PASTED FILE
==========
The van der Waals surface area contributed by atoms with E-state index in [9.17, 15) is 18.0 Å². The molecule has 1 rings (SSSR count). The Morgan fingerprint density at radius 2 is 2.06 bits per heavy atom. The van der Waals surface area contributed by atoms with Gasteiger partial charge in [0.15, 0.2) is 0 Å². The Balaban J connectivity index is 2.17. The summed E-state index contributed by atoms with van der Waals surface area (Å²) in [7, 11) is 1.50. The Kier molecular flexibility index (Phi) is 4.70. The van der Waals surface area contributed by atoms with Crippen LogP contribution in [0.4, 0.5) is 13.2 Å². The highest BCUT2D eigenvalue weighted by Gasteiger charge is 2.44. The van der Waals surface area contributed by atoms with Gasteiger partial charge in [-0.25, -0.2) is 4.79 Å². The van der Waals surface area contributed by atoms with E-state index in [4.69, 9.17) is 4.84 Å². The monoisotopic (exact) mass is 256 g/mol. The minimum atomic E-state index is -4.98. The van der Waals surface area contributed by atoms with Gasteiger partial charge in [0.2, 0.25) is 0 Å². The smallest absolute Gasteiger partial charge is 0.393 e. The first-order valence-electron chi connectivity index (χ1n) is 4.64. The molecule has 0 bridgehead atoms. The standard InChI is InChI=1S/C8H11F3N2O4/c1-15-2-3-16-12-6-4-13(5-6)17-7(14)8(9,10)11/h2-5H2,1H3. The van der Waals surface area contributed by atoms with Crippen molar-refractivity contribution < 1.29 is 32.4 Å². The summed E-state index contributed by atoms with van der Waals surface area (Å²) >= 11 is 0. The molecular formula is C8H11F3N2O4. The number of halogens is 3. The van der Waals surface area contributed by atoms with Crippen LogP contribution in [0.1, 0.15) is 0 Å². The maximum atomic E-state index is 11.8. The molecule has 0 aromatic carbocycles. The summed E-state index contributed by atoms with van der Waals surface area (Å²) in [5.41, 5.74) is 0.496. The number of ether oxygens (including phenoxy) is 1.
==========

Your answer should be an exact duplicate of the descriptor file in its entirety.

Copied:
The van der Waals surface area contributed by atoms with E-state index in [9.17, 15) is 18.0 Å². The molecule has 1 rings (SSSR count). The Morgan fingerprint density at radius 2 is 2.06 bits per heavy atom. The van der Waals surface area contributed by atoms with Gasteiger partial charge in [0.15, 0.2) is 0 Å². The Balaban J connectivity index is 2.17. The summed E-state index contributed by atoms with van der Waals surface area (Å²) in [7, 11) is 1.50. The Kier molecular flexibility index (Phi) is 4.70. The van der Waals surface area contributed by atoms with Crippen LogP contribution in [0.4, 0.5) is 13.2 Å². The highest BCUT2D eigenvalue weighted by Gasteiger charge is 2.44. The van der Waals surface area contributed by atoms with Gasteiger partial charge in [-0.25, -0.2) is 4.79 Å². The van der Waals surface area contributed by atoms with E-state index in [4.69, 9.17) is 4.84 Å². The monoisotopic (exact) mass is 256 g/mol. The minimum atomic E-state index is -4.98. The van der Waals surface area contributed by atoms with Gasteiger partial charge in [0.2, 0.25) is 0 Å². The smallest absolute Gasteiger partial charge is 0.393 e. The first-order valence-electron chi connectivity index (χ1n) is 4.64. The molecule has 0 bridgehead atoms. The standard InChI is InChI=1S/C8H11F3N2O4/c1-15-2-3-16-12-6-4-13(5-6)17-7(14)8(9,10)11/h2-5H2,1H3. The van der Waals surface area contributed by atoms with Crippen molar-refractivity contribution < 1.29 is 32.4 Å². The summed E-state index contributed by atoms with van der Waals surface area (Å²) >= 11 is 0. The molecular formula is C8H11F3N2O4. The number of halogens is 3. The van der Waals surface area contributed by atoms with Crippen LogP contribution in [0.1, 0.15) is 0 Å². The maximum atomic E-state index is 11.8. The molecule has 0 aromatic carbocycles. The summed E-state index contributed by atoms with van der Waals surface area (Å²) in [5.41, 5.74) is 0.496. The number of ether oxygens (including phenoxy) is 1.